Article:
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Date: 1747-8

Imaginations may be "un-reined"

— Richardson, Samuel (bap. 1689, d. 1761)

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Date: 1747-8

Passion may blind the judgment and help on meditated delusion

— Richardson, Samuel (bap. 1689, d. 1761)

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Date: 1747-8

"And is it not philosophy carried to the highest pitch, for a man to conquer such tumults of soul as I am sometimes agitated by, and, in the very height of the storm, to be able to quaver out an horse-laugh?"

— Richardson, Samuel (bap. 1689, d. 1761)

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Date: 1747-8

Lovelace has not made "assiduity and obsequiousness, and a conquest of his unruly passions, any part of his study"

— Richardson, Samuel (bap. 1689, d. 1761)

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Date: 1747-8

Lovelace has found, "[A] first passion thoroughly subdued, made the conqueror of it a rover; the conqueress a tyrant"

— Richardson, Samuel (bap. 1689, d. 1761)

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Date: 1747-8

"There is no triumph in force! No conquest over the will! --No prevailing, by gentle degrees, over the gentle passions!"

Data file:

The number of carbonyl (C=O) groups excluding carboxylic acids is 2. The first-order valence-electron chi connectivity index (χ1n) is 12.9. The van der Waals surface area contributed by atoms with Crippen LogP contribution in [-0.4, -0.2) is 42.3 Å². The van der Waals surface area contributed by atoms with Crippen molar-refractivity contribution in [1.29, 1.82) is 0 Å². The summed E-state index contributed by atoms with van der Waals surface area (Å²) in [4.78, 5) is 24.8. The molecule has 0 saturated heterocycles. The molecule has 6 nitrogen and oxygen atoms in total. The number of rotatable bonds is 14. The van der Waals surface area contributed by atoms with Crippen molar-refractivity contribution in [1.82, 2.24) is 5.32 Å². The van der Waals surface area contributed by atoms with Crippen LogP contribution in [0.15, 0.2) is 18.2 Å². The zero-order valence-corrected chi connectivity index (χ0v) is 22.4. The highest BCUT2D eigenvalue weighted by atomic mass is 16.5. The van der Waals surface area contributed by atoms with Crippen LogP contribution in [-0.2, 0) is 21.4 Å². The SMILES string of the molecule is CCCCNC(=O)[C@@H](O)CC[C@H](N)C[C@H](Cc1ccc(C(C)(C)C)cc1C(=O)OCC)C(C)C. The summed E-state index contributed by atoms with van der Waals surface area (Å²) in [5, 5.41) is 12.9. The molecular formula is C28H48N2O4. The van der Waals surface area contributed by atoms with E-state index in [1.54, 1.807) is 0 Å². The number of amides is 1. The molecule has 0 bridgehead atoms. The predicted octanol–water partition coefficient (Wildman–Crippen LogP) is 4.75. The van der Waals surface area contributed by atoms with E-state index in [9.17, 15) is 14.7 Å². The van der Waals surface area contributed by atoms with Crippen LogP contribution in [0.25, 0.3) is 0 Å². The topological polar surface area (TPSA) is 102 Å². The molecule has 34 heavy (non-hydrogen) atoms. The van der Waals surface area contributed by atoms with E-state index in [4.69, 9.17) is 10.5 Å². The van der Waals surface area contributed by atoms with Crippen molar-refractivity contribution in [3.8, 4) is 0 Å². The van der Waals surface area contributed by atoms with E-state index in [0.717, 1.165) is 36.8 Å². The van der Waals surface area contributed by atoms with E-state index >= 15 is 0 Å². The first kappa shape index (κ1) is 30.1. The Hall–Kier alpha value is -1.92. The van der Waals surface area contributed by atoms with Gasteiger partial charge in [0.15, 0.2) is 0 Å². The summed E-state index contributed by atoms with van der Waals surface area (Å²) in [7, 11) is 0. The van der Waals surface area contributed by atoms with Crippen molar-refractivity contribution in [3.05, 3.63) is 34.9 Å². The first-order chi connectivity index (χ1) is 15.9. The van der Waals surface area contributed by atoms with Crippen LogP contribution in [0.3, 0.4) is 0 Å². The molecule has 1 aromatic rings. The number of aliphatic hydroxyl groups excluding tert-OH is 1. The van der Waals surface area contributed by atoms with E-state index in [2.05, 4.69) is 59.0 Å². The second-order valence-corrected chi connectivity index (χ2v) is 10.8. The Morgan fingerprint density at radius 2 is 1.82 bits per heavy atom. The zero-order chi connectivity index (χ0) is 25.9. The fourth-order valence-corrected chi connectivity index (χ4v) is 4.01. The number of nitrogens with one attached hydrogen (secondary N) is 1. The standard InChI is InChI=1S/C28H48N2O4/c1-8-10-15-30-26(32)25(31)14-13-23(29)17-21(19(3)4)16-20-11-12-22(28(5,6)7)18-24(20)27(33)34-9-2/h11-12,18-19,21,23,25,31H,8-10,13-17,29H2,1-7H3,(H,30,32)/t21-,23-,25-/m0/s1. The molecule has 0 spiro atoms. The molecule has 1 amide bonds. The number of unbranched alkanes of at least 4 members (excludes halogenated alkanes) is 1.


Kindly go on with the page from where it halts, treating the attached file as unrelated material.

— Richardson, Samuel (bap. 1689, d. 1761)

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Date: 1747-8

Clarissa gives an instance "of a passion conquered, when there were so many inducements to give way to it"

— Richardson, Samuel (bap. 1689, d. 1761)

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Date: 1747-8

"Having lost her, my whole soul is a blank."

— Richardson, Samuel (bap. 1689, d. 1761)

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Date: 1747-8

"[W]hen my mind is made such wax, as to be fit to take what impression she pleases to give it."

— Richardson, Samuel (bap. 1689, d. 1761)

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Date: 1747-8

"Because a woman's heart may be at one time adamant, at another wax."

— Richardson, Samuel (bap. 1689, d. 1761)

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The Mind is a Metaphor is authored by Brad Pasanek, Assistant Professor of English, University of Virginia.